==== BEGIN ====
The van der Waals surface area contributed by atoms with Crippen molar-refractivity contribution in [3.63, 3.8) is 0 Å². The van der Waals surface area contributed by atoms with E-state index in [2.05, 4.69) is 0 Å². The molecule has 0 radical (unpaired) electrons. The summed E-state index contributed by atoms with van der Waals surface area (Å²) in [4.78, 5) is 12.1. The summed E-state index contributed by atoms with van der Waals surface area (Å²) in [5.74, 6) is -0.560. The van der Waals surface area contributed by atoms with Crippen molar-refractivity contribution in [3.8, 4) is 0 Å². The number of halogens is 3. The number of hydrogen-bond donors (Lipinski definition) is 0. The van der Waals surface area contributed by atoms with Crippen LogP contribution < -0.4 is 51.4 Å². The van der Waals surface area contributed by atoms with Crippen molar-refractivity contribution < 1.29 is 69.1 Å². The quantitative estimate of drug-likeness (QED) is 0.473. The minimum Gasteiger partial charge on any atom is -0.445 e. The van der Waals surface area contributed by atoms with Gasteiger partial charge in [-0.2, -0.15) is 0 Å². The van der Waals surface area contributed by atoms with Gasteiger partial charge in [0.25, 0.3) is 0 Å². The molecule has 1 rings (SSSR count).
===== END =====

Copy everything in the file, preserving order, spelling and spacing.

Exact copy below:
The van der Waals surface area contributed by atoms with Crippen molar-refractivity contribution in [3.63, 3.8) is 0 Å². The van der Waals surface area contributed by atoms with E-state index in [2.05, 4.69) is 0 Å². The molecule has 0 radical (unpaired) electrons. The summed E-state index contributed by atoms with van der Waals surface area (Å²) in [4.78, 5) is 12.1. The summed E-state index contributed by atoms with van der Waals surface area (Å²) in [5.74, 6) is -0.560. The van der Waals surface area contributed by atoms with Crippen molar-refractivity contribution in [3.8, 4) is 0 Å². The number of halogens is 3. The number of hydrogen-bond donors (Lipinski definition) is 0. The van der Waals surface area contributed by atoms with Crippen LogP contribution < -0.4 is 51.4 Å². The van der Waals surface area contributed by atoms with Crippen molar-refractivity contribution < 1.29 is 69.1 Å². The quantitative estimate of drug-likeness (QED) is 0.473. The minimum Gasteiger partial charge on any atom is -0.445 e. The van der Waals surface area contributed by atoms with Gasteiger partial charge in [-0.2, -0.15) is 0 Å². The van der Waals surface area contributed by atoms with Gasteiger partial charge in [0.25, 0.3) is 0 Å². The molecule has 1 rings (SSSR count).